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Let's find the global minimum of $y=x^2$

First we calculate its first derivative, and make it equal to zero. $y'=2x=0$; $x=0$

Then we check its second derivative, if it's positive then it is minimum. $y''=2$

$(0,0)$ turned out to be global minimum.

Why doesn't derivative show the complex minimum? $(i,-1)$ is below it and that derivation should show the minima are $(∞i,-∞)$ and $(-∞i,-∞)$.

How can I calculate complex minima of other functions?

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    $\begingroup$ The complex numbers are not ordered, there are no minima/maxima for complex valued functions. What do you mean by complex minimum? But for the same reason, why does derivative not show the "minimum" of $x^3$ but only gives the saddle point $x=0$ but not $(-1,-1)$? Because thats not what a minimum is. $\endgroup$
    – M. Winter
    May 31, 2017 at 16:33

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I see several problems in your understanding.

First, for general complex values $z\in\Bbb C$ there is no meaning in asking for the minimum of $z^2$. For exmaple, is $$i<1\quad \text{or} \quad 1 <i\;?$$ Is $-i<-1$? The complex numbers are "2-dimensional" and you cannot order the plane. There is no minimum because there is no way to decide what is smaller.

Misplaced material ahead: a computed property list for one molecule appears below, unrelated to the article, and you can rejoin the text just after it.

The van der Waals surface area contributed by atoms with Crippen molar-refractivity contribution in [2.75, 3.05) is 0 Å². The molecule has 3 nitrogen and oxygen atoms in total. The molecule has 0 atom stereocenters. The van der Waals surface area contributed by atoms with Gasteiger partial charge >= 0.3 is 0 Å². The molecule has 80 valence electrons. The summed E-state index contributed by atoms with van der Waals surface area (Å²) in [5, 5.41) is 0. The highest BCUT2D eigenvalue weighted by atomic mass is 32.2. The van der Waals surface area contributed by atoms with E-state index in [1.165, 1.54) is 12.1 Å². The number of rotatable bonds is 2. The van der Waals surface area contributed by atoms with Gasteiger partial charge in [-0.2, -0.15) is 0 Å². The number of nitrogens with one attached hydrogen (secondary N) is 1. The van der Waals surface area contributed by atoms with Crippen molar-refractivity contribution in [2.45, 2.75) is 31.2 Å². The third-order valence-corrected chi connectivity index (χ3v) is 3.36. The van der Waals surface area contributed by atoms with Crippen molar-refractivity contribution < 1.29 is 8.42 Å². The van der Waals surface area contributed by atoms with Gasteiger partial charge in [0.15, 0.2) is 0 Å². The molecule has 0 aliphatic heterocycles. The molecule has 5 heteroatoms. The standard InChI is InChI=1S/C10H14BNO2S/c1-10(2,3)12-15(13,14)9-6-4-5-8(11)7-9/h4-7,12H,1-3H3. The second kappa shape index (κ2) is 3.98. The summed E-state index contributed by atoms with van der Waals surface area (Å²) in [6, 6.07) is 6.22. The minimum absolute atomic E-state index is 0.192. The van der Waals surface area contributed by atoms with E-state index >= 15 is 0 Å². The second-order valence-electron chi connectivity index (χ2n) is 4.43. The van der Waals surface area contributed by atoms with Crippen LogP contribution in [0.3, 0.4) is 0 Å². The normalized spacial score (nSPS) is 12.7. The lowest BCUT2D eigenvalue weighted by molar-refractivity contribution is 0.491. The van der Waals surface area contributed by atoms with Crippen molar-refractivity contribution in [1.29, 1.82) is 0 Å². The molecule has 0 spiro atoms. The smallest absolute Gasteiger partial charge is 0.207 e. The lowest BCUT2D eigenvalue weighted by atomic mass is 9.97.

The second thing is that you seem to have a wrong understanding of the term minimum itself. Just because $(0,0)$ is a minimum does not mean that there cannot be a value of the function below $0$. There is just no smaller value in some neighborhood of your minimum. If this shows you something (at all), then that $(0,0)$ is no global minimum here. You can ask why the derivative of $x^3$ will only give you $(0,0)$ (which is just a saddle point) but not $(-1,-1)$. That is because there are smaller values close to $-1$. It also will not give you $(-\infty,-\infty)$. So this is not a problem with complex numbers.

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If a codomain is $\Bbb C$, then there is a nonsense to speak about the reasonable order. That is why we don't consider extrema of complex-valued functions.

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